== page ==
- Perfect Style
Think about your winter wardrobe. Will your coat look nice when teamed with other wintry apparel pieces from your closet like trousers, warm dresses, accessories and boots? Will they be complementing each other in terms of colors? There are several hues you can never go wrong with: black, grey and navy are ideal ‘partners’ for any color.
On the other hand, contrasting coats are a great statement piece. Brighter colors are known for their ability to lift our spirits even on a most gloomy day, while houndstooth or plaid patterns are guaranteed to transform you into your most refined self.
In most cases, a coat is an investment piece. Once you’ve found the perfect material, you’re set for several seasons ahead. Consider the properties of various fabrics and make a wise pick: something lighter for spring and early autumn, something more substantial and probably waterproof for winter. Avoid synthetic fibers, unless you’re creating some skiing apparel or it’s a special high-tech material designed for waterproof garments. And remember, since you’ll be wearing your coat for more than one season, it should be not only warm, but also stylish and elegant.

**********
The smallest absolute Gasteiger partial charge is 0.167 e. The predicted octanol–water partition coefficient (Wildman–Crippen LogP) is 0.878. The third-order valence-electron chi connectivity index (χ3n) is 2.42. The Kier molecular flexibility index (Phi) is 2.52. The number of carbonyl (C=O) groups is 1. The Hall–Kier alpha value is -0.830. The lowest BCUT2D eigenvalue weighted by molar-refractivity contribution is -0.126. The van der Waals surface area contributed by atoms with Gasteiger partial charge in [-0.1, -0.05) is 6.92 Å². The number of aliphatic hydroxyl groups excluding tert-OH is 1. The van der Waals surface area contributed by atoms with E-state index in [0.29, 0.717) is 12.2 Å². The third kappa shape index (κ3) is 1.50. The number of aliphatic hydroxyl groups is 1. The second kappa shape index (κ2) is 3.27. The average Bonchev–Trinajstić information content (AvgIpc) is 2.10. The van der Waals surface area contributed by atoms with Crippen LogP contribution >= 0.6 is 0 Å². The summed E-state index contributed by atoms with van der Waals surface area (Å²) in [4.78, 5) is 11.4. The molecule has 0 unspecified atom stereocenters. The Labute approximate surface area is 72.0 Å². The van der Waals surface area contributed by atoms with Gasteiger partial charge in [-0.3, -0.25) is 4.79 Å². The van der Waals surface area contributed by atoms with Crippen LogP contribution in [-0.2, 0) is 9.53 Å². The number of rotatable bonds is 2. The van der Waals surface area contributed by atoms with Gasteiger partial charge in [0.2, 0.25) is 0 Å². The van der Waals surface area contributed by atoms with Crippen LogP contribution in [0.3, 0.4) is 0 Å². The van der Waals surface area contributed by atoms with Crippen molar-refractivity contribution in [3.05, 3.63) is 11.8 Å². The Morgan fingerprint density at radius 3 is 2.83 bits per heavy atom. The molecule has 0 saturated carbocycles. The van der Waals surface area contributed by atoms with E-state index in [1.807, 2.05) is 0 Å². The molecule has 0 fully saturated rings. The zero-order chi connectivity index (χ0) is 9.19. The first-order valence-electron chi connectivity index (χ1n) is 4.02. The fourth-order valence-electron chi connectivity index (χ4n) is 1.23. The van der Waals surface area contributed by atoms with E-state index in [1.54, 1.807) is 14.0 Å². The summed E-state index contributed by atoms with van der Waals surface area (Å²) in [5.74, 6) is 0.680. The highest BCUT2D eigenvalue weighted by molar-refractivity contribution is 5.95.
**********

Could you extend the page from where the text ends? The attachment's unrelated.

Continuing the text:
Coating Fabrics at Tissura
Coating fabrics have always been extensively represented at Tissura. Finest worsted wool, timeless tweed boucle, marvelously patterned jacquard, exclusive combinations of wool with cashmere and silk — whatever luxury coat you desire, you will find the proper fabric here. Some of them are represented in the table below. To get to the product page of each one, just click on the photo:
Double stretch wool fabric, 160 € (192 US$) per one running metre;
Camel wool coating fabric, 149 € (179 US$) per one running metre;
Wool & alpaca coating, 110 € (132 US$) per one running metre;
Cashmere fabric, 357 €(427 US$) per one running metre